IN 1970, THE SMALLPOX eradication campaign was in full swing, but there were still thousands of cases every year in Pakistan. For a dumb virus, the variola major virus, the cause of the more lethal form of smallpox, was proving surprisingly tenacious. Surviving for thousands of years here, this virus had become a microcosm of Buddhism, caught up in an endless cycle of reincarnation, jumping every few weeks from one human body to the next.

But the virus evolved. Every infection represented a lineage that had completed the cycle of reincarnation thousands of times—transmitted endlessly from Buddhist to Buddhist, from Buddhist to Muslim and then from Muslim to Muslim. In recent years, a new lineage had emerged, producing a slightly different profile of proteins and behaving differently when grown in the laboratory. It might even have been a little more virulent. It was to spread as far south as Vellore in India and was to track through the Middle East before jumping into Yugoslavia, deep within Europe.

In February 1970, two samples of the new lineage were taken from patients in Pakistan, one from a three-year old boy called Abid (who, if alive, would now be in his forties), the other from an eighteen-year old man called Taj (who, if alive, would now be in his sixties). Each sample was packed full of variola major poxviruses: a million virus particles or more.

Freighted by air, these representatives of what we might call the "Abid dynasty", ascended high into the stratosphere. The viral pilgrims migrated northward from Pakistan into the heart of the Soviet Union. There, they joined an elite set of reference strains, sent to research centres around the world. Within a few years, the Abid lineage had colonised laboratories in three continents, including the laboratory of Professor Keith Dumbell at St. Mary's Hospital Medical School in London, On 26th May 1978, the Abid lineage made the hundred-mile journey from London to Birmingham.


FREED FROM THE ENDLESS CYCLES of host-to-host transmission—from the samsara of entry, infection, and escape from human flesh—the Abid Dynasty had achieved viral enlightenment, nirvana in the laboratory. Whether propagated endlessly in a paradise of laboratory culture or left to sleep frozen or freeze-dried, the virus had become immortal, tamed, other-worldly.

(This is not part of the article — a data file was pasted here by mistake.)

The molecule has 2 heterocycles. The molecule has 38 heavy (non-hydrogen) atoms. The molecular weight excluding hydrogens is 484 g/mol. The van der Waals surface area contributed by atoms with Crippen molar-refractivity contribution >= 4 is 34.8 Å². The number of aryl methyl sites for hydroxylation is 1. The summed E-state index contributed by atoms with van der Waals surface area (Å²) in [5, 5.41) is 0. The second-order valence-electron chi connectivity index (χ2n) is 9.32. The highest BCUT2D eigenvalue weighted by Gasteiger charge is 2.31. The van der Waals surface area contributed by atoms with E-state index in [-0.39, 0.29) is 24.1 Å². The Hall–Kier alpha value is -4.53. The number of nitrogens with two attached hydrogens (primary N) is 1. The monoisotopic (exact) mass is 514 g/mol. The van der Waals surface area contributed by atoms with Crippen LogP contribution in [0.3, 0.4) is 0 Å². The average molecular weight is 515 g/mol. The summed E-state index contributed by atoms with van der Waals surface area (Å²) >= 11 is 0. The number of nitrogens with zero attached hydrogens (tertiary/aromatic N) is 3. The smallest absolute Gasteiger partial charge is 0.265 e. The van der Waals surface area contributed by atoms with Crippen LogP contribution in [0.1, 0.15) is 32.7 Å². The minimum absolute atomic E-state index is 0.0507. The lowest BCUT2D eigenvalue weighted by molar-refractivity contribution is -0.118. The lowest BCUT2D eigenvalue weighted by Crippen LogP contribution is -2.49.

But within twelve weeks of its arrival in Birmingham, there would be a convergence of the twain: virus and victim. The virus was to escape back into the real world, the wild world of human flesh and blood. And when it did, it would call to mind a concept not from Buddhism, but from the newer faith of Islam: YAWM AD-DIN or JUDGMENT DAY.

A Child is Born, ENGLAND, 1938

The world is on the brink of a World War. A baby girl, called Janet, is born to Hilda Whitcomb and her husband Frederick. Smallpox still looms large on the world stage, menacing every continent and almost every country. In a broad swathe of territories bounding the Tropics, from Brazil via sub-Saharan Africa and the Indian subcontinent to Indo-China, the most severe form of smallpox, variola major, is still a clear and present danger, killing 30% of those it infects. Most of those that aren’t killed are left blind or horribly scarred for life.

Curiously, in the West, for several decades, a milder form of the disease, variola minor or alastrim, with a death rate of less than 1% had taken root. But globally, there were still tens of millions of cases, millions of deaths that year from smallpox. With smallpox packed into humans of every creed and colour, the planet carried a viral load of variola virus that topped ten thousand million million virus particles. There were more smallpox virus particles on Earth than there were stars in our home galaxy, the Milky Way. But within the lifetime of that baby girl Janet every viral star in the variola firmament will be extinguished. And she will play her own tragic part in our story.

A couple of snippets from the Preface

Here are a couple of snippets from the Preface.

The M5 Motorway, England 

England’s M5 motorway is not particularly notable. It wasn’t the country’s first motorway to be built, nor is it the longest—those honours both go to its northerly neighbour, the M6. But it has a hidden importance, as it links the Gloucestershire village of Berkeley to Britain’s second city, Birmingham: the beginning-of-the-end and the end-of-the-end of smallpox. Historically, a full nine score years and two separate Berkeley from Birmingham, but by a curious twist of fate, geographically they are less than sixty-six miles apart—a short drive of just an hour and twenty-three minutes, most of it along the M5.

On 14 May 1796, at his home in Berkeley, the English scientist Edward Jenner inoculated James Phipps, the eight-year-old son of his gardener, with material from cowpox blisters on the hand of Sarah Nelmes. A short while later, he challenged him with material from a smallpox patient and found that the boy was protected against the deadly infection.

Ten years later, Thomas Jefferson, founding father of the American Republic, wrote in a prophetic letter to Jenner ‘Future generations will know by history only that the loathsome smallpox existed and by you has been extirpated.’ The last naturally occurring case of smallpox was diagnosed in Ali Maow Maalin, a hospital cook in the picturesque seaport of Merca, Somalia, on 26 October 1977.